Ethan Shone 30th April 2019
At 14 years old, Mohammed El-Gharani lived a relatively normal life in the Middle East. He played football with friends, attended prayers and dreamed of building a good life for himself. But when police picked him up outside a mosque in Pakistan in 2001, he was dragged into the midst of an international conflict, which would alter the course of life irrevocably. Despite never having heard of Osama Bin Laden, or Al-Qaida, within a matter of months the 14-year old Gharani had been sold on by Pakistani intelligence services to the US as a terrorist and found himself as the youngest detainee in the world’s most infamous prison.
El-Gharani’s true-to-life tale is laid out fully in Self Made Hero‘s new graphic novel, Guantánamo Kid, written by Jérôme Tubiana and illustrated by Alexandre Franc. It’s the culmination of almost a decade of work by Tubiana, who pieced the story together through a series of long interviews with El-Gharani. From his early life as a street trader in Medina, right through his arrest and deportation to the US, his harrowing time inside the infamous detention centre from which the book takes its name, and his struggle to piece together some semblance of a life after his eventual release.
It shows not only the abhorrence of Guantánamo, and a country which allows it to exist, but the numerous and more difficulty defined struggles of trying to build a normal life in parts of the world which are marred by corruption and political instability.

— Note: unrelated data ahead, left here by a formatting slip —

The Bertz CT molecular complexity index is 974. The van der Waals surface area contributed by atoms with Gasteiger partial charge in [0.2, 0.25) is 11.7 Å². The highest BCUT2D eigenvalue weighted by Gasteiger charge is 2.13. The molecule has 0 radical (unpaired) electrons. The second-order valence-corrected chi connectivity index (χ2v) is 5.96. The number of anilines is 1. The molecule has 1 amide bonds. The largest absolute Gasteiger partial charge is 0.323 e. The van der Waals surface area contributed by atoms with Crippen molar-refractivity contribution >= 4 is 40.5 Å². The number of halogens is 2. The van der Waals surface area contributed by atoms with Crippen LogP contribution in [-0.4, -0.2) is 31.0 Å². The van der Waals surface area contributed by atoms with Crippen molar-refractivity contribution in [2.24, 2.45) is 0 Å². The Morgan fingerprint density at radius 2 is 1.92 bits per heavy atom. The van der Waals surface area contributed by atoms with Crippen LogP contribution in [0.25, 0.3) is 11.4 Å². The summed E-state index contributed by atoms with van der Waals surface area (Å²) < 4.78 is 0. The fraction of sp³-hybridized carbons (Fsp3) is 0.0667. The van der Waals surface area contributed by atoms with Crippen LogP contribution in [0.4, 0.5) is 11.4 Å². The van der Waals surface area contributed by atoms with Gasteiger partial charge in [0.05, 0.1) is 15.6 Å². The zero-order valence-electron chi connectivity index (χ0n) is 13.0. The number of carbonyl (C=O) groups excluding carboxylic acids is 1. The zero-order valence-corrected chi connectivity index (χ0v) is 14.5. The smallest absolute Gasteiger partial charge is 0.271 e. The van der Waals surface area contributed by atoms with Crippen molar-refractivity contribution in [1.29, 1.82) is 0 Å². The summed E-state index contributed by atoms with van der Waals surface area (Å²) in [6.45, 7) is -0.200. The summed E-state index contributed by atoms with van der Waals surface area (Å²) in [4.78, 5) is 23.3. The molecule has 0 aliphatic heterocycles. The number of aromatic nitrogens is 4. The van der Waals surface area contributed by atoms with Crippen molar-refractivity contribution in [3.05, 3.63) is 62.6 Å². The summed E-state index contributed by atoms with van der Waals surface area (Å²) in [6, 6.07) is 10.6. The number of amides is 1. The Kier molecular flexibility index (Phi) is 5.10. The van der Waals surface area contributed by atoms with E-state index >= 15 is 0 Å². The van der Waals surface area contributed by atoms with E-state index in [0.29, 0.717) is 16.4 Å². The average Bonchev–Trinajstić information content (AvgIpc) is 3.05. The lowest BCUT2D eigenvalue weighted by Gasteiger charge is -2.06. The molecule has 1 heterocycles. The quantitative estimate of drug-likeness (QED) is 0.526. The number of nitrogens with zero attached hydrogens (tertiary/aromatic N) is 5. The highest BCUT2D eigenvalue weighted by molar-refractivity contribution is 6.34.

After writing about El-Gharani’s experience before in long-form articles for London Review of Books and a similar French title, Tubiana looked back over his notes and realised that he had only told a fraction of the story, its full extent still waiting to be told. When discussions got underway with Amnesty International about telling the whole story, the idea to turn it into a graphic novel instantly made sense to Tubiana.
“I’ve always been a big fan of comics. I also thought Mohammed would be happy with this form, as he had told me he wished his story to be told to a young audience, including readers of the same age he had when he was in Guantánamo — roughly from 13 to 20.”
Within a few pages, it has already become obvious to me — a newcomer to graphic novels and comics — how this medium can be utilised so well for non-fiction and long-form narrative journalism. At a time when concern over the attention span of readers calls into question the validity of traditional long-form written content, more journalists looking to tell long, complex stories should consider the graphic novel format.
Black and white throughout, the simplicity of the illustration and layout makes a long and winding tale that much easier to follow. It’s difficult to imagine any other medium through which this story could be told in a more accessible way while maintaining its complexities. For western audiences, the decision to put the story to pictures will undoubtedly aid readers in visualising and better understanding parts of the world which we know little about.
As the youngest inmate at the United States’ infamous detention centre Guantánamo Bay, Gharani’s young age — and the protections it should have afforded him under international law — didn’t save him from being subjected to beatings and severe abuse. To anyone vaguely familiar with Guantánamo, the extent of the abuse will not come as a shock, though the impact of the passages which detail it is no less jarring as a result.